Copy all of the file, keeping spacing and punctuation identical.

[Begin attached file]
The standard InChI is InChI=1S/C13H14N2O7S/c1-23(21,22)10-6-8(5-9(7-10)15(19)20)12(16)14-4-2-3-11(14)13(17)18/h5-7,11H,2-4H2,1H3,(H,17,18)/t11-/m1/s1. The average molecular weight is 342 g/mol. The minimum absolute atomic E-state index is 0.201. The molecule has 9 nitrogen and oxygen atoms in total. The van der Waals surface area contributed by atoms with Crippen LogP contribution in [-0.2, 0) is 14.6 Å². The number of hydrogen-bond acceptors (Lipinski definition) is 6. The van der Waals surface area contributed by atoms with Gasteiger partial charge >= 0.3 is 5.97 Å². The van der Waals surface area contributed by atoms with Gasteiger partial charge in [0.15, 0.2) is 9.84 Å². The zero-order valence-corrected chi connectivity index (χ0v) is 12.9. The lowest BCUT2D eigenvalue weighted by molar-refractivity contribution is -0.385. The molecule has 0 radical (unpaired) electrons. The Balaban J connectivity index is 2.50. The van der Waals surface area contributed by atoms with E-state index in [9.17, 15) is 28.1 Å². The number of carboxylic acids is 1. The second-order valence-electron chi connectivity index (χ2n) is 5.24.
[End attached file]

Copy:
The standard InChI is InChI=1S/C13H14N2O7S/c1-23(21,22)10-6-8(5-9(7-10)15(19)20)12(16)14-4-2-3-11(14)13(17)18/h5-7,11H,2-4H2,1H3,(H,17,18)/t11-/m1/s1. The average molecular weight is 342 g/mol. The minimum absolute atomic E-state index is 0.201. The molecule has 9 nitrogen and oxygen atoms in total. The van der Waals surface area contributed by atoms with Crippen LogP contribution in [-0.2, 0) is 14.6 Å². The number of hydrogen-bond acceptors (Lipinski definition) is 6. The van der Waals surface area contributed by atoms with Gasteiger partial charge >= 0.3 is 5.97 Å². The van der Waals surface area contributed by atoms with Gasteiger partial charge in [0.15, 0.2) is 9.84 Å². The zero-order valence-corrected chi connectivity index (χ0v) is 12.9. The lowest BCUT2D eigenvalue weighted by molar-refractivity contribution is -0.385. The molecule has 0 radical (unpaired) electrons. The Balaban J connectivity index is 2.50. The van der Waals surface area contributed by atoms with E-state index in [9.17, 15) is 28.1 Å². The number of carboxylic acids is 1. The second-order valence-electron chi connectivity index (χ2n) is 5.24.